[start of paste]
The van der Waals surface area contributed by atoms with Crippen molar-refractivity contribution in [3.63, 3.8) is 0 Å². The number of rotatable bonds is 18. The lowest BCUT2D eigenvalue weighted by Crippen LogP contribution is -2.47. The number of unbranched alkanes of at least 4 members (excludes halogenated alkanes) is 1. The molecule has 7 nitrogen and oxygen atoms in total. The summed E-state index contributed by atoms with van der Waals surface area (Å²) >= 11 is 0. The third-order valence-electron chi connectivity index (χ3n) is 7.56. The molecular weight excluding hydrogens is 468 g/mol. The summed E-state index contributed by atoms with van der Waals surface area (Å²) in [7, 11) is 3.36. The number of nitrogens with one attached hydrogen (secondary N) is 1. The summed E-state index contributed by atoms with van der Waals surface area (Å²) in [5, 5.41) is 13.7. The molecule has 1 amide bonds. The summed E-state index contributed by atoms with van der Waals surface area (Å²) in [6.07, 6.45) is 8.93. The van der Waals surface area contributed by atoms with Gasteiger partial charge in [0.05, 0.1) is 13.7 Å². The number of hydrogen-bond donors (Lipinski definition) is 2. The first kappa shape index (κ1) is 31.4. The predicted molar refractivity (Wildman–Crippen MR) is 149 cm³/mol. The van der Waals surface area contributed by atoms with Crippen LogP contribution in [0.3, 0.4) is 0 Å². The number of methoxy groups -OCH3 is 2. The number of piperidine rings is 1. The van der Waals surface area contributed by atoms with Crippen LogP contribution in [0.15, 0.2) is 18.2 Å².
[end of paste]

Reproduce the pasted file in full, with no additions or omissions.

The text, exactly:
The van der Waals surface area contributed by atoms with Crippen molar-refractivity contribution in [3.63, 3.8) is 0 Å². The number of rotatable bonds is 18. The lowest BCUT2D eigenvalue weighted by Crippen LogP contribution is -2.47. The number of unbranched alkanes of at least 4 members (excludes halogenated alkanes) is 1. The molecule has 7 nitrogen and oxygen atoms in total. The summed E-state index contributed by atoms with van der Waals surface area (Å²) >= 11 is 0. The third-order valence-electron chi connectivity index (χ3n) is 7.56. The molecular weight excluding hydrogens is 468 g/mol. The summed E-state index contributed by atoms with van der Waals surface area (Å²) in [7, 11) is 3.36. The number of nitrogens with one attached hydrogen (secondary N) is 1. The summed E-state index contributed by atoms with van der Waals surface area (Å²) in [5, 5.41) is 13.7. The molecule has 1 amide bonds. The summed E-state index contributed by atoms with van der Waals surface area (Å²) in [6.07, 6.45) is 8.93. The van der Waals surface area contributed by atoms with Gasteiger partial charge in [0.05, 0.1) is 13.7 Å². The number of hydrogen-bond donors (Lipinski definition) is 2. The first kappa shape index (κ1) is 31.4. The predicted molar refractivity (Wildman–Crippen MR) is 149 cm³/mol. The van der Waals surface area contributed by atoms with Crippen LogP contribution in [0.3, 0.4) is 0 Å². The number of methoxy groups -OCH3 is 2. The number of piperidine rings is 1. The van der Waals surface area contributed by atoms with Crippen LogP contribution in [0.15, 0.2) is 18.2 Å².